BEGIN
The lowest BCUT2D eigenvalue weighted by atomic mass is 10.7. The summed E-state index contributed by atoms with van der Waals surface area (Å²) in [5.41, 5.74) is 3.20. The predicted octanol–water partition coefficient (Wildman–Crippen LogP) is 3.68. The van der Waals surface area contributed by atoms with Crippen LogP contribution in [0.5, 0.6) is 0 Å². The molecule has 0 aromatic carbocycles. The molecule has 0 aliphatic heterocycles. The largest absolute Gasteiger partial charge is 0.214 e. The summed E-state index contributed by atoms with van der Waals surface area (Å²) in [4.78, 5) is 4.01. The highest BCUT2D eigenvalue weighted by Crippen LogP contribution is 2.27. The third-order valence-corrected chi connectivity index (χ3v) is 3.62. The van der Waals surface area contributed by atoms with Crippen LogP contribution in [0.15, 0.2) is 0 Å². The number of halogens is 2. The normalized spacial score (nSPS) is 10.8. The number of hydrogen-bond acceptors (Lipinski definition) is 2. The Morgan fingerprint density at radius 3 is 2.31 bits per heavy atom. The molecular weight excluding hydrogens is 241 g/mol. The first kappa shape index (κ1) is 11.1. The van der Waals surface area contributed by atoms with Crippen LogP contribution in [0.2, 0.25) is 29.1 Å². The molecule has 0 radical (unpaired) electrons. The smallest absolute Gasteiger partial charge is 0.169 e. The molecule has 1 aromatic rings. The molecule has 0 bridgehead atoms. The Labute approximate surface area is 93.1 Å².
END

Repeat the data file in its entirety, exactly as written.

The lowest BCUT2D eigenvalue weighted by atomic mass is 10.7. The summed E-state index contributed by atoms with van der Waals surface area (Å²) in [5.41, 5.74) is 3.20. The predicted octanol–water partition coefficient (Wildman–Crippen LogP) is 3.68. The van der Waals surface area contributed by atoms with Crippen LogP contribution in [0.5, 0.6) is 0 Å². The molecule has 0 aromatic carbocycles. The molecule has 0 aliphatic heterocycles. The largest absolute Gasteiger partial charge is 0.214 e. The summed E-state index contributed by atoms with van der Waals surface area (Å²) in [4.78, 5) is 4.01. The highest BCUT2D eigenvalue weighted by Crippen LogP contribution is 2.27. The third-order valence-corrected chi connectivity index (χ3v) is 3.62. The van der Waals surface area contributed by atoms with Crippen LogP contribution in [0.15, 0.2) is 0 Å². The number of halogens is 2. The normalized spacial score (nSPS) is 10.8. The number of hydrogen-bond acceptors (Lipinski definition) is 2. The Morgan fingerprint density at radius 3 is 2.31 bits per heavy atom. The molecular weight excluding hydrogens is 241 g/mol. The first kappa shape index (κ1) is 11.1. The van der Waals surface area contributed by atoms with Crippen LogP contribution in [0.2, 0.25) is 29.1 Å². The molecule has 0 radical (unpaired) electrons. The smallest absolute Gasteiger partial charge is 0.169 e. The molecule has 1 aromatic rings. The molecule has 0 bridgehead atoms. The Labute approximate surface area is 93.1 Å².